The Great Divide

The Great Divide

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So begins a fascinating book that is well-written and suspenseful almost from cover to cover. Marcus Glenwood was a senior partner with a large North Carolina law firm when a tragic accident caused the death of his children and resulted in the breakup of his marriage. He left the firm under a cloud so thick that an associate from his former firm represents his wife in the divorce proceedings as one of his former partners looks on, enjoying the show. Suzie Rikkers and Logan Kendall each have deep-seated resentments against Marcus because of his role in their failure to advance in the large firm.

The deep-seated resentments result in Kendall and Rikkers taking on the defense of New Horizons after Marcus files the lawsuit against New Horizons that is central to the novel. Gloria Hall's parents have gone to other lawyers for help in getting back their daughter from a manufacturing plant in China where she disappeared while investigating New Horizons. The other lawyers told them there was no case against New Horizons.

Gloria had been gathering information against New Horizons because she perceived a real problem with its labor practices. She traced problems to Factory 101 located in the Guangdong Province of China. Her concern was that Factory 101 was really a sweatshop akin to a prison. As she tries to talk to workers outside the factory's gates, she is kidnapped and taken inside.

Alma and Austin Hall receive a videotape showing their daughter in captivity and seek legal assistance, first from a lawyer at a large firm in Raleigh, N.C., and then from Marcus. He is reluctant to take the case but proceeds to investigate the claims made against New Horizons. He is assaulted by employees of New Horizons during his investigation and the information he gathers leads him to take the case. All the while, Marcus believes he has no winnable case but hopes bringing the lawsuit will put enough pressure on New Horizons to cause Gloria's release.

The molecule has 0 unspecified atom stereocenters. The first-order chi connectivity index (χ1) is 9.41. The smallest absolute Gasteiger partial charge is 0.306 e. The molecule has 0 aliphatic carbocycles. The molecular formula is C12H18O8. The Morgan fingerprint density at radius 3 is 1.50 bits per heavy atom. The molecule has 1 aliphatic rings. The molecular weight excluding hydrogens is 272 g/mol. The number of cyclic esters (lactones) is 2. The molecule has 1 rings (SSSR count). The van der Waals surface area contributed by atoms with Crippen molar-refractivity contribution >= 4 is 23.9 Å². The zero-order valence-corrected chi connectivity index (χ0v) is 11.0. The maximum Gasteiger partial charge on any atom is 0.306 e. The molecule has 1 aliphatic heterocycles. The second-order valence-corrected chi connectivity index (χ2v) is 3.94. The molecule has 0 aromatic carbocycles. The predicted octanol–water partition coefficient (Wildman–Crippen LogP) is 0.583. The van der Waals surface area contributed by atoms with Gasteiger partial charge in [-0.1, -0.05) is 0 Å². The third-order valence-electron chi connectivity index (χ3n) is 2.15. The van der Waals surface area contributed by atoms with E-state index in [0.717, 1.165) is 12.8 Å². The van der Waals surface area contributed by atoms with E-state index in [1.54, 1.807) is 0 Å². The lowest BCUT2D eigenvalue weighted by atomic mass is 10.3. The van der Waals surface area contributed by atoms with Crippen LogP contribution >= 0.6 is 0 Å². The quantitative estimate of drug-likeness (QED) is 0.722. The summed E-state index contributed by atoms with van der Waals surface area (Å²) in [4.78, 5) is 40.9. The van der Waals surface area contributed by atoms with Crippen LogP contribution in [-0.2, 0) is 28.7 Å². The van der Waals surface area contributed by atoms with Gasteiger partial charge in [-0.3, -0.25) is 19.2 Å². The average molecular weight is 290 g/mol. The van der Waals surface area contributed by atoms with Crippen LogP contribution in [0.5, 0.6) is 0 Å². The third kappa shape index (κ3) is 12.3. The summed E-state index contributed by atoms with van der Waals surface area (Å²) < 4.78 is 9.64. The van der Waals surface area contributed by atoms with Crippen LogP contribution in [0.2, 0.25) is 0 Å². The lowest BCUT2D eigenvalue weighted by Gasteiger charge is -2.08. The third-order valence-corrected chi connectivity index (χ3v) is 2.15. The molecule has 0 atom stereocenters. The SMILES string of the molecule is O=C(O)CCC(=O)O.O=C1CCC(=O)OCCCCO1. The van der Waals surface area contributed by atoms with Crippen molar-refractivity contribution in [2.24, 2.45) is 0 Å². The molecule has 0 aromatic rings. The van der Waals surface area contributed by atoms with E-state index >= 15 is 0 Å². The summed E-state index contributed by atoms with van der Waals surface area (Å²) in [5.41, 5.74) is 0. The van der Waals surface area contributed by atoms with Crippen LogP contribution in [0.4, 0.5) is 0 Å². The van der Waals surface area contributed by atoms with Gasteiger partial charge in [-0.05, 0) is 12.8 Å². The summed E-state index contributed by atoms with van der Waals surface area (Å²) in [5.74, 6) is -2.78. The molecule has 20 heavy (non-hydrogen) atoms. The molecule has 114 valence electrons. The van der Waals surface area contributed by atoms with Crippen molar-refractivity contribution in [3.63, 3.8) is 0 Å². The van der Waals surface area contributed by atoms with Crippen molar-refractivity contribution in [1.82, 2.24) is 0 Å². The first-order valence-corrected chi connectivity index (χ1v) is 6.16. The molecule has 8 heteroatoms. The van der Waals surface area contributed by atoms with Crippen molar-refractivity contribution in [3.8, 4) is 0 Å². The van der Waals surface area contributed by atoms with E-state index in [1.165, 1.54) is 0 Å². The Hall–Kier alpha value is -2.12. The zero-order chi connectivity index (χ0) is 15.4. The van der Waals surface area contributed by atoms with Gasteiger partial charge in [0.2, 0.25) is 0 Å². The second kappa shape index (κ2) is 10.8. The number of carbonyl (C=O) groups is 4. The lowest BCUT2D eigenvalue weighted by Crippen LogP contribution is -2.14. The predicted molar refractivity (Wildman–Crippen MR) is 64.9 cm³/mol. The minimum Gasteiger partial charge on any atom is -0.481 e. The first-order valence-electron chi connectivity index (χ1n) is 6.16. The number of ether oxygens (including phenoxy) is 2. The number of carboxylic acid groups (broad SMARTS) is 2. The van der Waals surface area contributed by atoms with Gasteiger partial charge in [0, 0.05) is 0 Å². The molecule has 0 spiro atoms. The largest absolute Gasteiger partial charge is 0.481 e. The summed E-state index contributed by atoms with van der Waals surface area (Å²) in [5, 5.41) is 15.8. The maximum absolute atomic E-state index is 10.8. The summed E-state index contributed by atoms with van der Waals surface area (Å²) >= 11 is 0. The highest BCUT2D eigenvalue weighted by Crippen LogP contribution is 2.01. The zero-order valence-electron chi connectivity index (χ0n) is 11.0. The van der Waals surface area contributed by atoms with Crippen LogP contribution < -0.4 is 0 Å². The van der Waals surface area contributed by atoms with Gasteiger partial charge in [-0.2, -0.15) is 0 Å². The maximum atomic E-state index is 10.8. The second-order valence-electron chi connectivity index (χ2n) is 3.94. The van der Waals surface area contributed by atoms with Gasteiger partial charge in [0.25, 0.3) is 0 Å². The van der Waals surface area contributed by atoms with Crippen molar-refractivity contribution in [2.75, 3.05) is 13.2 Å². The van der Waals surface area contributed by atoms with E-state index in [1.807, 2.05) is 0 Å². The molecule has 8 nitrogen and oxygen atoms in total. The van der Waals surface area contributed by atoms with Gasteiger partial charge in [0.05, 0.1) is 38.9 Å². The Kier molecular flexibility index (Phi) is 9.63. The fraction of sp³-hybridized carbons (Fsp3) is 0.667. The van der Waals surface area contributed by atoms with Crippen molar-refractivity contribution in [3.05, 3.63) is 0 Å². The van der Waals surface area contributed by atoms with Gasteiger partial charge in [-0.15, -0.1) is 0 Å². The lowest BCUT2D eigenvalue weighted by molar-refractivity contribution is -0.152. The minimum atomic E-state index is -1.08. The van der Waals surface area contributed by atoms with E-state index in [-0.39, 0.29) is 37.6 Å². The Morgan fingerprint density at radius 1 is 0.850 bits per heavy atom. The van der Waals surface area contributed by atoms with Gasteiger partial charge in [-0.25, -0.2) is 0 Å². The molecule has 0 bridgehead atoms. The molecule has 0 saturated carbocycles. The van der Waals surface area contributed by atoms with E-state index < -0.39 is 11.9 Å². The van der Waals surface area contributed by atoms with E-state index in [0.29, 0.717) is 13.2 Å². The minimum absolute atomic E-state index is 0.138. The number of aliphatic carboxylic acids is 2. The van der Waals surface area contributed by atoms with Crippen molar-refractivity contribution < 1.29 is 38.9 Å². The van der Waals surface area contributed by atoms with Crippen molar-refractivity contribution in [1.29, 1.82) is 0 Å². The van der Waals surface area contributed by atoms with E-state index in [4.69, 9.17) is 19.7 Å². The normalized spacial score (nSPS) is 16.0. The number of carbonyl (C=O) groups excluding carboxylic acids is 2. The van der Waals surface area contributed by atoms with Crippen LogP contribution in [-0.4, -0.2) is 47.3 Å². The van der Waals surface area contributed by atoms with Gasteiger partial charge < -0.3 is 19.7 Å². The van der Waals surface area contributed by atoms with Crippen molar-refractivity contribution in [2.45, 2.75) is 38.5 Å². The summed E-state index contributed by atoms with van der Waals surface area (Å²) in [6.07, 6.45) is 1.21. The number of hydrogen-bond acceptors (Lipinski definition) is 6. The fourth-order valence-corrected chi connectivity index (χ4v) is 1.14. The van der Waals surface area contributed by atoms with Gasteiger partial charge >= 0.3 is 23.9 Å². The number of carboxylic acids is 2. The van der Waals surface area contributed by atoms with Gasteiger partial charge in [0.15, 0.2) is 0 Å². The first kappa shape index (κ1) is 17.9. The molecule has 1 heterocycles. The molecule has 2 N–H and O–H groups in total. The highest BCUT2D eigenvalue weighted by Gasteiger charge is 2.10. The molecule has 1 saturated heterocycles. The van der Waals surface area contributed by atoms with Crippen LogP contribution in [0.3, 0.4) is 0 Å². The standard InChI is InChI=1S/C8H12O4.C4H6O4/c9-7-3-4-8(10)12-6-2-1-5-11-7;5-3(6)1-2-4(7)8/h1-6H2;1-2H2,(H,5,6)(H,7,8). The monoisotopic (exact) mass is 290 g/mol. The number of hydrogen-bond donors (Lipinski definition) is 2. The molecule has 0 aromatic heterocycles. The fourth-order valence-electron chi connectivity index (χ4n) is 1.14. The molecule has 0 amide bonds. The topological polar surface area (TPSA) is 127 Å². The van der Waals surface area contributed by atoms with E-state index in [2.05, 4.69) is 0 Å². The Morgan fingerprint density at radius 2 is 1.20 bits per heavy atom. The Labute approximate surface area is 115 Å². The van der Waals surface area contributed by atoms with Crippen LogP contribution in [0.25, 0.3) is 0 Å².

Rikkers and Logan are hired by New Horizons because of their personal dislike for Marcus, and the hardball, underhanded legal strategies begin. The progress of the lawsuit is fascinating because it is clear the author does not know federal legal procedure at all.

The story is not flawed, however, unless the reader is familiar with the procedural niceties of federal courts. "Objection. Belaboring the witness." is an example of the language used at the trial before the federal court in North Carolina. Perhaps it is not unusual to some readers but in more than 20 years of practicing law, I have never heard such language as "belaboring the witness" used in raising an objection.

Consider this as well. The lawsuit is filed and a hearing before a federal magistrate occurs two days later on the motion of the defendants to dismiss the case. In reality, a hearing on a motion to dismiss would not take place so quickly. The case goes to trial on an equally unrealistic schedule.

The story, the mystery behind New Horizons, is compelling despite minor flaws in the legal technicalities. It pushes a number of buttons, such as the main character's struggle with the death of his children and lack of confidence to practice law afterwards, the antagonism of two former colleagues who are nasty people, the intrigue of New Horizons' efforts to stop the trial, and the surprise ending.

There is even some romance through a strange relationship Marcus has with Kirsten Stanstead, Gloria Hall's former roommate. Kirsten is a high-strung, enigmatic but beautiful woman who keeps Marcus at arm's length for most of the book. Yet he is strongly attracted, and a relationship develops from acquaintance to friend to more.

Additional characters bring depth to the story, shedding light on who Marcus Glenwood is. By the time the story is through, the reader will know him well. He becomes real and, by association, so does the story.

What happens to Gloria in the end? That is the ultimate mystery. Does Marcus win the lawsuit and solve all his personal problems? Are the bad guys vanquished? Take a look for yourself. One thing is certain: When you start reading, there is no great divide between you and the book until you finish.

Journal Date: 
Thursday, February 1, 2001